Quantifying and managing urinary nitrogen
The main source of N pollution in NZ
AgResearch scientists have developed GPS and urine sensors to determine when, where and how much urine is excreted by grazing sheep and cows.
Urine is the major source of N that leaches to ground water and is emitted as nitrous oxide from grazed pastures. Fertiliser N per se accounts for very little of the emitted N, but instead contributes to pollution through increased pasture growth that requires extra livestock to eat it, thereby contributing more urine and increasing N emissions.
Recent research showed that cattle-grazed pastures leached 50% more N than sheep or deer-grazed pastures for every kg o f N consumed. But “does this translate from small flat plots to large hill country paddocks?” and “what paddock features in these environments lead to creation of stock camps which become critical source areas (CSAs) of pollution?”
Remote sensing tools including hyper-spectral imaging are being used to describe within paddock variation in pasture mass and quality which, coupled with GIS layers of topography and urine patterns, are modelled to predict where stock camps will be found. Because 50% of cow urination events were found in just 5-12% of the hill paddock areas, this may allow farmers to cost-effectively target mitigation options to these CSAs to reduce N leaching.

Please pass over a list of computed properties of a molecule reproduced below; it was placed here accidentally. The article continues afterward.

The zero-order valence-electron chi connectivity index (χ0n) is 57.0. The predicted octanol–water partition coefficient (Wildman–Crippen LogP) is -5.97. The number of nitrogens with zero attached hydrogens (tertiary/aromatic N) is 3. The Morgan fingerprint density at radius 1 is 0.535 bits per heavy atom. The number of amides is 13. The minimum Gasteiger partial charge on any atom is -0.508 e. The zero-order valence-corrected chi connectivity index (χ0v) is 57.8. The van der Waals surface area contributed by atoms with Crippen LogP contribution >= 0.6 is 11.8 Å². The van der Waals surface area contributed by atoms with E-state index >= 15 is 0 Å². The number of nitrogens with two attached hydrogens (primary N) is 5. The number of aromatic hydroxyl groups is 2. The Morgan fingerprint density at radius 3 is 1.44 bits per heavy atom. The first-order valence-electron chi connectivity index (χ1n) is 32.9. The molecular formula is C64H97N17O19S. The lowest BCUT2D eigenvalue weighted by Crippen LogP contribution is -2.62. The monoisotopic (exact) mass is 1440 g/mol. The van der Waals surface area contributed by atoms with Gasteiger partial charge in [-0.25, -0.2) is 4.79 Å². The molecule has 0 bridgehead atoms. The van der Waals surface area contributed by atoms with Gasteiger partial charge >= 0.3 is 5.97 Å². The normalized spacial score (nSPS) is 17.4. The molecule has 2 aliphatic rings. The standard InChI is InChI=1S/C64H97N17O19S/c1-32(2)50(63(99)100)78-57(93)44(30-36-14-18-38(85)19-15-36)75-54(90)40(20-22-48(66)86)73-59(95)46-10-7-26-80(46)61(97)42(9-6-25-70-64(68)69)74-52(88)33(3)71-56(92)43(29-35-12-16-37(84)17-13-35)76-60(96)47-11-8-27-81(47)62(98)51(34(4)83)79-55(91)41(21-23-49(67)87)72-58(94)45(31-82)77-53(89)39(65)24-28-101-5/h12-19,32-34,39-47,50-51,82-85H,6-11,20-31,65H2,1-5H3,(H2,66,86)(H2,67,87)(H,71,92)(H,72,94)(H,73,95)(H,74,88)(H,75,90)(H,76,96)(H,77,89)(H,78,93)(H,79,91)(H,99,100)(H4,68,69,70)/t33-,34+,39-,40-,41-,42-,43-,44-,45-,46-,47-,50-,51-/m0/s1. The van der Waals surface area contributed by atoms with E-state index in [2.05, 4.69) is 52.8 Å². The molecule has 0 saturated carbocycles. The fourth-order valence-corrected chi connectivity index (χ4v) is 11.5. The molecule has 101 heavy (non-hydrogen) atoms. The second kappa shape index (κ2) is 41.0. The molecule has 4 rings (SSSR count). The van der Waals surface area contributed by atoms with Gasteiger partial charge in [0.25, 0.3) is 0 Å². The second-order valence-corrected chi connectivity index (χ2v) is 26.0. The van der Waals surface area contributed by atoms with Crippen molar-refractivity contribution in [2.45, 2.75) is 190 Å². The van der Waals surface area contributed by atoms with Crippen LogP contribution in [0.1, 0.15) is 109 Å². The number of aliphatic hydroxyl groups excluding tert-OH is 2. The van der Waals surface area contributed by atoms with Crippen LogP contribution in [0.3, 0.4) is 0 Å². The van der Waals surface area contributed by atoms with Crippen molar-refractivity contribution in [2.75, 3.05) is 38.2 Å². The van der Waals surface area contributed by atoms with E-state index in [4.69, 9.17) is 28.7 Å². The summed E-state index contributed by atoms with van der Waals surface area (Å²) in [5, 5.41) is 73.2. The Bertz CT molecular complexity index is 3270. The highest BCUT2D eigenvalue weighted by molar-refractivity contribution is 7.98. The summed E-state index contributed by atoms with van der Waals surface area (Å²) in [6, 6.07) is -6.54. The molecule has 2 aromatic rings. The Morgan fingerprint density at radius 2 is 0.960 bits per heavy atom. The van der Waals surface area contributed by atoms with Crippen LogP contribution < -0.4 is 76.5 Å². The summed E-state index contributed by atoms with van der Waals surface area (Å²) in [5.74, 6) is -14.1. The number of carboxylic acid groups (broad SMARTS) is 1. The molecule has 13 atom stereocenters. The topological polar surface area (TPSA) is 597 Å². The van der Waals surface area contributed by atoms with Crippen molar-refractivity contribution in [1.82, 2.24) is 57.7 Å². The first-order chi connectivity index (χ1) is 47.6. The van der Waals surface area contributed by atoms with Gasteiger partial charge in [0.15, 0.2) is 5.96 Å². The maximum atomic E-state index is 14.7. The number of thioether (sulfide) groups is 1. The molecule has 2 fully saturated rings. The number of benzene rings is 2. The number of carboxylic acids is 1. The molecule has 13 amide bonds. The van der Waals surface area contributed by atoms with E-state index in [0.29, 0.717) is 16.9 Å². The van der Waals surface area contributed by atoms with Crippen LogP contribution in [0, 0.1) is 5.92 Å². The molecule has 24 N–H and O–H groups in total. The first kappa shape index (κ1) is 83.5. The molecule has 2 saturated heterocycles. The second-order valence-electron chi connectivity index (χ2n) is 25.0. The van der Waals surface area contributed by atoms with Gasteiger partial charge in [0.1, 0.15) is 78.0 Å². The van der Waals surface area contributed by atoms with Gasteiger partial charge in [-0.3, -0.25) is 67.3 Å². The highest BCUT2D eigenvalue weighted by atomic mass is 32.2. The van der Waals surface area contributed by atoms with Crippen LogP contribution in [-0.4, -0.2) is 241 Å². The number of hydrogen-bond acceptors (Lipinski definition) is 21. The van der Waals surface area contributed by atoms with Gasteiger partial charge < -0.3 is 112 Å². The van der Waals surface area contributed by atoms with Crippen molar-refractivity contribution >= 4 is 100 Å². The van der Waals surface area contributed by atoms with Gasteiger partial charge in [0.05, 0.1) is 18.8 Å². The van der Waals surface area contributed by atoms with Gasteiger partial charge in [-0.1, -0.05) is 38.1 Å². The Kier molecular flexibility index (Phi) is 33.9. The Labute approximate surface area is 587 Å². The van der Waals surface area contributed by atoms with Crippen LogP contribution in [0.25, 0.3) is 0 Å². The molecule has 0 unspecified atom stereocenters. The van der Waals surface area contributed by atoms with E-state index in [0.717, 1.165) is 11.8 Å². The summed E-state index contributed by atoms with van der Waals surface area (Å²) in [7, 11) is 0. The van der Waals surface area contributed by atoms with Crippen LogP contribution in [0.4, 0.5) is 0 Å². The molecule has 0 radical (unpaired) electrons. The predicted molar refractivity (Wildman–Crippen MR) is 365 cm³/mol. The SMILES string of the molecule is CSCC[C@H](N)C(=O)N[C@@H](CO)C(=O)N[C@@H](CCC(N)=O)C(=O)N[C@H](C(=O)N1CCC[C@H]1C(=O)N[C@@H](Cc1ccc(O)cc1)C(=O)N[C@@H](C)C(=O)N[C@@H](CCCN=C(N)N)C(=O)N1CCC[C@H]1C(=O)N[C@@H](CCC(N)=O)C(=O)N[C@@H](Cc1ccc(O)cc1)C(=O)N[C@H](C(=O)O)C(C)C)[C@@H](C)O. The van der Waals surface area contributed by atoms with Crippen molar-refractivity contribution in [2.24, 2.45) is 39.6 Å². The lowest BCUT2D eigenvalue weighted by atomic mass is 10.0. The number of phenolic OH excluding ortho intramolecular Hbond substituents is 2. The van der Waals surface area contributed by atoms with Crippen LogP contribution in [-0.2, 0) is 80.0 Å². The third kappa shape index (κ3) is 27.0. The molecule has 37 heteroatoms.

Many N leaching studies using lysimeters apply “average” rates of N to represent sheep or cattle urination events. But limited evidence indicates a very wide range in N load amongst urination events by individual animals even within 24 hours. We are now testing our new urine sensor that quantifies the N load in cow urination event and we are developing a module within APSIM that accommodates spatially variable urinary N loads to more accurately model N transactions in the animal, soil, pasture and atmosphere cycle.
Nutrient transfer models within hill pastures are also being validated using the urine sensors and faecal mapping. These models will be used to update nutrient recommendations within different parts of the landscape and could be used to generate variable rate fertiliser application maps to optimise responses to applied fertiliser while minimising the over-fertilisation that contributes to N and or P pollution.
PhD student Ina Draganova with Dr Ian Yule and Prof Mike Hedley, Massey University, with funding from FertResearch, are using these techniques to describe nutrient transfer around dairy farms. Dr Sharon Aarons, Ellinbank Research Station, DPI, Victoria, Australia is conducting parallel research with dairy cattle. Dr Kensuke Kawamura, Hiroshima University, contributes spatial modelling and hyperspectral imaging expertise to our research programme.
Urine sensor and GPS technologies were developed in conjunction with Datacarter Ltd., Palmerston North, with funding from the FRST Taupo and Nitrogen Programme.